William Brooks reports
It has been an interested few days. I will try to describe them in a few short chapters.
The trip over
A rather rushed and early start in ct was followed by an equally long check in at jbrg where we eventually managed to check all the gear through to ba as planned. We were so enjoying the time to relax in the departure area that we almost missed the boarding on our flight to sao paulo, eventually boarding just 15 mins before take off. The saa wide body airbus was very comfortable and we all took our seats without problems, the kids preferring to sit together. Poor campbell found himself next to a dodgy looking nigerian with a ropey cough. Luckily a switch was arranged and the risk of losing campbell to the underworld smuggling rackets was averted.
After a long 10 hour flight we eventually arrived at the chaotic creation that is sao paolo airport. We checked through the transit desk without too much trouble. The only incident was a brazilian customs officer repeatedly checking alexanders backpack until he found the offending item. I was most relieved that this was not any form of narcotic but rather his favourite hair gel. Alexander was gutted that this was now gone but we were all very relieved when he announced that he was sure the loss would not unduly affect his upwind performance.
After a strenuous aerobic session that involved walking the full length of terminal 2 and 3, we eventually located our check in gate for the tam flight to ba. We were all now fairly tired having spent 20 odd hours travelling and another 4 to go before we would get to anything that resembled a bed.
The lights of ba were a beautiful sight and before long we were on the ground in ba. By the time we had checked through immigration all, all our bags and sail/spar tubes were waiting for us in the collection area. The transfer bus was there waiting for us and in no time we were heading for the hotel.
Arriving at the apartment hotel I could not help but think of one of those episodes of Fawlty Towers. The receptionists spoke very little english and everything seemed to be in varying degrees of total chaos. We had carefully booked two separate apartments of 4 beds each. One apartment would be kept for gavin and myself for the duration of the regatta, the other was a temporary arrangement to see us through until the full team checked into the official regatta apartment on the 20th. I was quiet chuffed to find that my twin room apartment was in fact a four room apartment. The bathroom décor was that dodgy green colour so popular in the boksburg/benoni area in the 70’s but otherwise it was clear and spacious.
The next morning the hotel management asked me to confirm our bookings, luckily I had copies of our email confirmations. And so the ‘Fawlty Towers saga’ started. It seemed that the regatta organisers had double booked us into an 8 bed apartment. We would have to move apartments that afternoon. But now the problem was how to deal with the regatta booking, the payment etc. The saga continues, keep posted for further updates.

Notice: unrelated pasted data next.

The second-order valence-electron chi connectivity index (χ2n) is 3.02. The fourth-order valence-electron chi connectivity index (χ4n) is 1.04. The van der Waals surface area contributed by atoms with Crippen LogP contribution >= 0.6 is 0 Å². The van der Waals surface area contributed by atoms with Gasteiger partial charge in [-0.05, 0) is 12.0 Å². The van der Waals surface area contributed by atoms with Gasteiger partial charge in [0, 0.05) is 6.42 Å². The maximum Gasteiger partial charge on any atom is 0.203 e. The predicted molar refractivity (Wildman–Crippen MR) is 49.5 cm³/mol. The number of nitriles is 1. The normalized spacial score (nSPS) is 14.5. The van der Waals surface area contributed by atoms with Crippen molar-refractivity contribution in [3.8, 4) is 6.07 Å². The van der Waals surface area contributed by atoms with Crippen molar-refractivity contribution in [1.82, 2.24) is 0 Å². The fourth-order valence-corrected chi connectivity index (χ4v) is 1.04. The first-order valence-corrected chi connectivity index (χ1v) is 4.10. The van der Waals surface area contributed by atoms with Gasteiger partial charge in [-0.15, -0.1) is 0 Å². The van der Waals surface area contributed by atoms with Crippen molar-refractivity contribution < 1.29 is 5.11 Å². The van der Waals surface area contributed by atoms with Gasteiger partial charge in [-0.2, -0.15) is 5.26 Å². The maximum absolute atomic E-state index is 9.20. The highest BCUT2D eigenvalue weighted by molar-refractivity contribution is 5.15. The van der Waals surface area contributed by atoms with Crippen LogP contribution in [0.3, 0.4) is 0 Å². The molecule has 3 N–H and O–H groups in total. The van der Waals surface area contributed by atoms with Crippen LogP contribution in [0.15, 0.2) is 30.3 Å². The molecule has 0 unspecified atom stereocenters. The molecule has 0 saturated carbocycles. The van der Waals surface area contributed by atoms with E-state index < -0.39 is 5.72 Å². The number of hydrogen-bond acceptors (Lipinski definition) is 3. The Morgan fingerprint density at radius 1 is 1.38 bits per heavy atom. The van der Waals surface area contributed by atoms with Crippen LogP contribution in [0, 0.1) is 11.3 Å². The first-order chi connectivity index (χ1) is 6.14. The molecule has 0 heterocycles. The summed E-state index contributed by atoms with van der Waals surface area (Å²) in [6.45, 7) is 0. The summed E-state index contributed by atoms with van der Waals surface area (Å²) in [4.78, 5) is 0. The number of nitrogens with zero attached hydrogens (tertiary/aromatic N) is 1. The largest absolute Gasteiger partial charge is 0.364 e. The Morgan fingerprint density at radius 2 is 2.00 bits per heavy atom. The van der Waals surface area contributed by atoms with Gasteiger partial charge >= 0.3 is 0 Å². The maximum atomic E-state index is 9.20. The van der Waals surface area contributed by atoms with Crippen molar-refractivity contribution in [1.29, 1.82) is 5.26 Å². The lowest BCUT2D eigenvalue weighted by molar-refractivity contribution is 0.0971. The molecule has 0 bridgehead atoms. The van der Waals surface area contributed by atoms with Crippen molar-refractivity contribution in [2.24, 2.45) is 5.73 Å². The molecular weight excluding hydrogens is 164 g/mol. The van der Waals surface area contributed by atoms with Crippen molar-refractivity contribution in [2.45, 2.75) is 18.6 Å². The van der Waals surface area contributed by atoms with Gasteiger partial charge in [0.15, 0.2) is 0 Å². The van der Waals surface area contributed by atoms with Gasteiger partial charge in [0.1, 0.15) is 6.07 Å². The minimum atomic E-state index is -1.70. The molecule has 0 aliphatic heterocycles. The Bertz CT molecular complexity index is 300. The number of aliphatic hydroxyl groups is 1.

The Club Nautic San Isidro
Wow, this is not your average yacht club. Set on a colossal waterfront property about 20kms north of central buenos aires this is an incredible place. A country club on steroids. This is what all yacht clubs want to be when they grow up. It seems all sporting fancies are taken care of whether it be golf, tennis, swimming, squash, kite boarding etc. A vast system of canals and moorings surround the mansion like club house. The admin block is larger than most yacht clubs in SA. What a place and what a privilege to be here.
As we arrived at race headquarters is was very apparent this was a premier world championship. Teams from 51 countries with the best U16 youth sailors in the world. An aura of professional preparation permeated the boat park. Big name coaches from all over the world were everywhere. All the rockstars of opti sailing were there. Alexander was in his element, he couldn’t help himself shaking hands and introducing himself to everyone.
A group of brand new and nearly new Lange optis were parked in our assigned bays in the park. Each boat would be pre assigned by the organisers to a specific sailor. The official boat and gear supplier Riotecna were ready to issue us with foils and spars once our registration formalities were completed. Luckily we had elected to bring our own spars as some of the Riotecna ones were a bit ropey. After a good few hours of setup we had the optis ready and the team could get out onto the water to get a first feel for the venue.
Alexander was out first and joined a group of around 40 optis speed testing in 15 to 20kts E/SE wind on the chocolate brown water that is the Rio Del Plata race course. He hooked up with the Austrian team and the coach surprisingly allowed this cheeky Saffa to test with his rockstar team. Alexander had a blast and particularly enjoyed the downwind reaching with the following swell. In no time he was joined by Jemima, Elsje and Campbell.
The Brains Trust
This has got to be the luckiest opti team in the world. In Dave Hudson as their coach they have one of the most respected experts in the world of sailing, an Olympic sailor and South African who has one more national championships than anyone else. Philip Baum, the new President of SA Sailing is the team manager. In Peter Mamacos, Gavin Long, Lianne Tiley and myself they should have a support team that can help with most things. These are five very lucky kids.